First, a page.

Great Britain shed its reputation as a backwater for classical music composition more than a century ago. Today, the land of Elgar and Britten remains a center for the production of new music, and the works of two of that country’s living composers — as well as one dead one — were on display Saturday in Miami Beach with the New World Symphony.
The concert at New World Center saw the United States premiere of young composer Helen Grime’s A Cold Spring, a performance of Thomas Adès’ 2005 Violin Concerto and an attempt to revive the thorny, complex Symphony No. 4 by Michael Tippett, a once widely played composer whose works have quickly faded from the repertoire since his death in 1998.
New World’s conducting fellow Christian Reif, who is about to leave for a job as resident conductor of the San Francisco Symphony, led the performance of Grime’s A Cold Spring, a 2009 work for small orchestra, with the young composer in the audience.
Inspired by a poem by Elizabeth Bishop, the work effectively communicated a sense of awakening. Restless ascending passages in the strings were leavened by pensive tones in the oboe. A long horn solo, skillfully performed by Anthony Delivanis, skipped in a disjunctive manner that suggested animals springing into motion after the cold of winter. A passage that began as a rumbling in the double bass quickly gained strength as the other players joined in — all communicating a sense of spring that was more dramatic than pastoral.
British conductor Stefan Asbury led the rest of the concert. It’s usually an ominous sign when the conductor walks on stage and reaches for a microphone rather than a baton. But Asbury felt a few words were in order before the performance of the Tippett symphony.
As a young music student in London, he said, he remembers attending Tippett premieres at Covent Garden. But unlike the music of his contemporary, Benjamin Britten, Tippett’s music has ceased to be performed, he said, and when Asbury was invited to conduct New World, he said he was “quite insistent” that the concert include something by Tippett. With this performance, he said, he was doing what he could to restore the Symphony No. 4 to the repertoire.
If anything could make the case for the work, it was this performance. Asbury’s conducting gave the long, one-movement work an overriding sense of structure, as he calibrated volume and intensity, with portentous rests and passages of cool repose that contrasted with the overall tone of swirling darkness.
The work is full of brilliant, imaginative sections — counterpoint that starts in the upper or lower strings and then spreads outward, rapid passages in marimba and xylophone that gave a tangy texture to the surrounding sounds, an emphasis on cellos and basses that helped give the symphony a uniquely menacing tone. The ending was striking — wild passages in strings alternating with a solemn brass choir as electronic sounds of breathing gave the impression of a creature drawing its last breath.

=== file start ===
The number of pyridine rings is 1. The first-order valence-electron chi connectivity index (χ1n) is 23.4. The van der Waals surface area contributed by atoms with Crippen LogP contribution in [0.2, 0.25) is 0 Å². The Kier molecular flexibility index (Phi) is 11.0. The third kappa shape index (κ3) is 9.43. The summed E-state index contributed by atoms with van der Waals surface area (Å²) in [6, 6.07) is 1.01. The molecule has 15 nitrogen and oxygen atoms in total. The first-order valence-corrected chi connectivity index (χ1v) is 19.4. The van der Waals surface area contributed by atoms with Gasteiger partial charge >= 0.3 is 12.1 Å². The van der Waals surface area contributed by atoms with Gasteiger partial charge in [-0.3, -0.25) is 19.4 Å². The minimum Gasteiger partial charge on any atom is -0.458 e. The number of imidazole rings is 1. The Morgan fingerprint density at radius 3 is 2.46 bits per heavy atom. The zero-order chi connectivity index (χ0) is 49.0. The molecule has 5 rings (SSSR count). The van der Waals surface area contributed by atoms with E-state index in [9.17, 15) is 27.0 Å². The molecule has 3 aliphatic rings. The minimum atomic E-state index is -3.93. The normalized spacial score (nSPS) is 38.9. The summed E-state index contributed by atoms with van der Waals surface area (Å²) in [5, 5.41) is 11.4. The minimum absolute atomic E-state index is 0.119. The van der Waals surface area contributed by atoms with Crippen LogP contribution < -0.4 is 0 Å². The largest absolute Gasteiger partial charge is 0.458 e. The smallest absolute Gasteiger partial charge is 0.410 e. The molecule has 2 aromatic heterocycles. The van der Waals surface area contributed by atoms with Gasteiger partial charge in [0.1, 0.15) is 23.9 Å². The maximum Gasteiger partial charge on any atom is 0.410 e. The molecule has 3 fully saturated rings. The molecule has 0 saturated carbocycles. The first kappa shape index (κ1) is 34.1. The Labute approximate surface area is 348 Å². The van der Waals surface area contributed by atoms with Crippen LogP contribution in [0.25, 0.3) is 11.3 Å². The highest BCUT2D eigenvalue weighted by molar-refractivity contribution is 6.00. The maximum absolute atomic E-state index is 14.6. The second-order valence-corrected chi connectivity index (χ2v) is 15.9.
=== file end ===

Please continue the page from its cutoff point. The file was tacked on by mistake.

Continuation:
At more than a half-hour, the symphony seemed long for its rarely varying tone of grim tension. Yet it had undeniable power, and Asbury deserves our gratitude for bringing it to South Florida.
The Tippett symphony may be a hard sell to audiences, while the Violin Concerto of Adès has been quickly taken into the repertoire, with regular performances and three recordings. With its racy virtuosity, instantly striking passages, unique tonal combinations and undeniable drama, it’s not hard to see why this work has become so immediately popular.
Performing the concerto was violinist Anthony Marwood, for whom it was written and who performed its world premiere. Like many contemporary violin concertos, the work barely gives the soloist a moment’s rest. Marwood plunged into the virtuosic first movement — an embroidery of rapid arpeggios and almost impossibly high passages — with a hard-driving, fearless momentum that he kept up to the end.
The heart of the concerto is the long, solemn slow movement. With its rolling chords in the violin, it has a stately Baroque grandeur, although one that passes through a landscape blasted by dissonant chords in the brass. The rumbles and growls in horns, trombone and tuba against the tone of the violin gave a unique character to the movement.
Although Marwood’s mastery of the concerto was apparent throughout, this was not an effortless performance, and the clear force he applied to the violin added to the movement’s effectiveness. As the violin part grew in complexity and intensity, he brought the movement to a stirring climax as he strained successfully to project notes at the upper limit of the instrument’s range against the power of the brass instruments. He tossed off the last movement — which sounded something like the Sibelius Violin Concerto in its busy drive — with a light, sure touch.
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